Article by Richard Mackenzie
Dick Mackenzie is a member of the International Wine Lawyers Association and has a particular interest in the wine industry, with his own vineyard.
You as proprietors of wineries and vineyards are actively involved in protecting your core business, that is the production of quality grapes for processing into quality wines. You expend large sums in the establishment, operation and expansion of your labels in Australia and overseas.
It comes as somewhat of a surprise that some of you may not have protected one of your most important assets, that is your trade marks.
Trade marks, generally speaking, are names, words, logos, shapes, colour, sound and scent that businesses use to identify themselves and the goods and services they provide. Due to the vital commercial role that trade marks play no business enterprise can function without trade marks. Equally no business enterprise functions successfully without some understanding of the law relating to trade marks.
Minimal protection is provided to you by the registration of a business name under the state legislation or the registration of a company name under the Corporations Law as it does not provide any proprietary right to the trade mark. However that is not to say that your business name or company name may not be functioning as a trade mark, but any protection would have to be based on the common law action of passing off. This usually is a cumbersome and expensive way of protecting your trade marks.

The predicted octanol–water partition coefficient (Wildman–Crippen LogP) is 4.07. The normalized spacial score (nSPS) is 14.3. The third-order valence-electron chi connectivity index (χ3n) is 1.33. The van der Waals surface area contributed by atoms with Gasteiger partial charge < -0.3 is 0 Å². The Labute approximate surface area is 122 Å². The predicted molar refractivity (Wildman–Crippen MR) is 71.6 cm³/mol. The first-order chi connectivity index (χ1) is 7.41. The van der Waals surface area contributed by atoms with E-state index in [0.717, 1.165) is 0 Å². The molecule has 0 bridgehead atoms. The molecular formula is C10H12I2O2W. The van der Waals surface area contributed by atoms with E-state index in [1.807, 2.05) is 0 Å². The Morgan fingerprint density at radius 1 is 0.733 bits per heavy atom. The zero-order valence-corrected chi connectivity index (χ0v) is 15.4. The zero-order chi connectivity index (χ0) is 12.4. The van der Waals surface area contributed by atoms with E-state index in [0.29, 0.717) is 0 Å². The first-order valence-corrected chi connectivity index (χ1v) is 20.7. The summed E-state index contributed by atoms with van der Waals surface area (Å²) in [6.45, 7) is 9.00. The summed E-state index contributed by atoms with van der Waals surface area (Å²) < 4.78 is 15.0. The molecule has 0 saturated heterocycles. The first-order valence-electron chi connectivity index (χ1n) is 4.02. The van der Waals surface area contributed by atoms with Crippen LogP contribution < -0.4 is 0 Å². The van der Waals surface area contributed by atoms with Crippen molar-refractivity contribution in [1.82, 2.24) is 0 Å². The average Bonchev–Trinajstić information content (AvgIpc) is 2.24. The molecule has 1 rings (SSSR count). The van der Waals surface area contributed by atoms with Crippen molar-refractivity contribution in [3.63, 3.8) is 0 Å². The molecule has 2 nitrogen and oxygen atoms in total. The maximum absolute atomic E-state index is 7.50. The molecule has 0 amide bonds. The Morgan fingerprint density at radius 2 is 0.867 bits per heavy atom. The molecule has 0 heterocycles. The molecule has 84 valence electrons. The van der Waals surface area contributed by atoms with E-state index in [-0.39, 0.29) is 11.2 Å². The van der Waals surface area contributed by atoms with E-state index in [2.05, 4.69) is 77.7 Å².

You spend much time, effort and money in market research, development and marketing of your trade marks so therefore careful consideration should be made with respect to registration of your trade mark in Australia and overseas. Successful businesses use trade marks and trade mark law to maximum advantage. Registration and use of trade marks confers on you a valuable marketing and advertising tool.
Recently Eales and Mackenzie has dealt with an interstate winery purporting to use a similar mark to a registered trade mark of one of our clients. Eales and Mackenzie have vast experience in the registration and protection of trade marks.
The trade mark registration system has as its primary purpose the granting of monopoly rights to the trade mark. Such rights are assets in themselves and can be sold or licensed. How to establish these rights and use them fully and how to avoid impeding on the rights of others is know how that every business must have to hand.
The obtaining of the trade mark registration may be equated to taking out some form of insurance. The owner of those trade marks has a relatively inexpensive and expedient way of taking action against infringers. The cost of obtaining registration and maintaining registration is relatively inexpensive compared to the cost of litigation and the cost and effort put in to developing your trade mark.
Therefore protection of your trade marks is equally as important as your next vintage.